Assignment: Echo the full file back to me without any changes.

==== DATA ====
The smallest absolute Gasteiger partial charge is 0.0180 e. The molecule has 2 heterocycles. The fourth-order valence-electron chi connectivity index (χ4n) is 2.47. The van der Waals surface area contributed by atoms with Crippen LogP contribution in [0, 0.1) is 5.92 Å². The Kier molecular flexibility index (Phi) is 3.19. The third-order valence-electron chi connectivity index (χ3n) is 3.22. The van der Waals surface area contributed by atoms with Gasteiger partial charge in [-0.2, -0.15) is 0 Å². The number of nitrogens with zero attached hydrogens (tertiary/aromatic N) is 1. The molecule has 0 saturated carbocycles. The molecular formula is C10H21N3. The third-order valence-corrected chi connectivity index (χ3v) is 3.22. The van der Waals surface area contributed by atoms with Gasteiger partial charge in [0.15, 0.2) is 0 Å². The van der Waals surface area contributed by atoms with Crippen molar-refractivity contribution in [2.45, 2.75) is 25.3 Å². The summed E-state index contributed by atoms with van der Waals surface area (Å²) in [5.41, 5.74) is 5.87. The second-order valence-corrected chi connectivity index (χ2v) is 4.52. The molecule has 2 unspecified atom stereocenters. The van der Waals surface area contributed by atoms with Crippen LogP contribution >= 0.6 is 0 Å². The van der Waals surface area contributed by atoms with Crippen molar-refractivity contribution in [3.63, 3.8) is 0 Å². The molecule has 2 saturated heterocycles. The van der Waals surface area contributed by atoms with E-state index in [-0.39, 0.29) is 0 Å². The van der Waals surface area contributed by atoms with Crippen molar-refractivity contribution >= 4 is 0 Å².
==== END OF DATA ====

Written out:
The smallest absolute Gasteiger partial charge is 0.0180 e. The molecule has 2 heterocycles. The fourth-order valence-electron chi connectivity index (χ4n) is 2.47. The van der Waals surface area contributed by atoms with Crippen LogP contribution in [0, 0.1) is 5.92 Å². The Kier molecular flexibility index (Phi) is 3.19. The third-order valence-electron chi connectivity index (χ3n) is 3.22. The van der Waals surface area contributed by atoms with Gasteiger partial charge in [-0.2, -0.15) is 0 Å². The number of nitrogens with zero attached hydrogens (tertiary/aromatic N) is 1. The molecule has 0 saturated carbocycles. The molecular formula is C10H21N3. The third-order valence-corrected chi connectivity index (χ3v) is 3.22. The van der Waals surface area contributed by atoms with Gasteiger partial charge in [0.15, 0.2) is 0 Å². The van der Waals surface area contributed by atoms with Crippen molar-refractivity contribution in [2.45, 2.75) is 25.3 Å². The summed E-state index contributed by atoms with van der Waals surface area (Å²) in [5.41, 5.74) is 5.87. The second-order valence-corrected chi connectivity index (χ2v) is 4.52. The molecule has 2 unspecified atom stereocenters. The van der Waals surface area contributed by atoms with Crippen LogP contribution >= 0.6 is 0 Å². The van der Waals surface area contributed by atoms with Crippen molar-refractivity contribution in [3.63, 3.8) is 0 Å². The molecule has 2 saturated heterocycles. The van der Waals surface area contributed by atoms with E-state index in [-0.39, 0.29) is 0 Å². The van der Waals surface area contributed by atoms with Crippen molar-refractivity contribution >= 4 is 0 Å².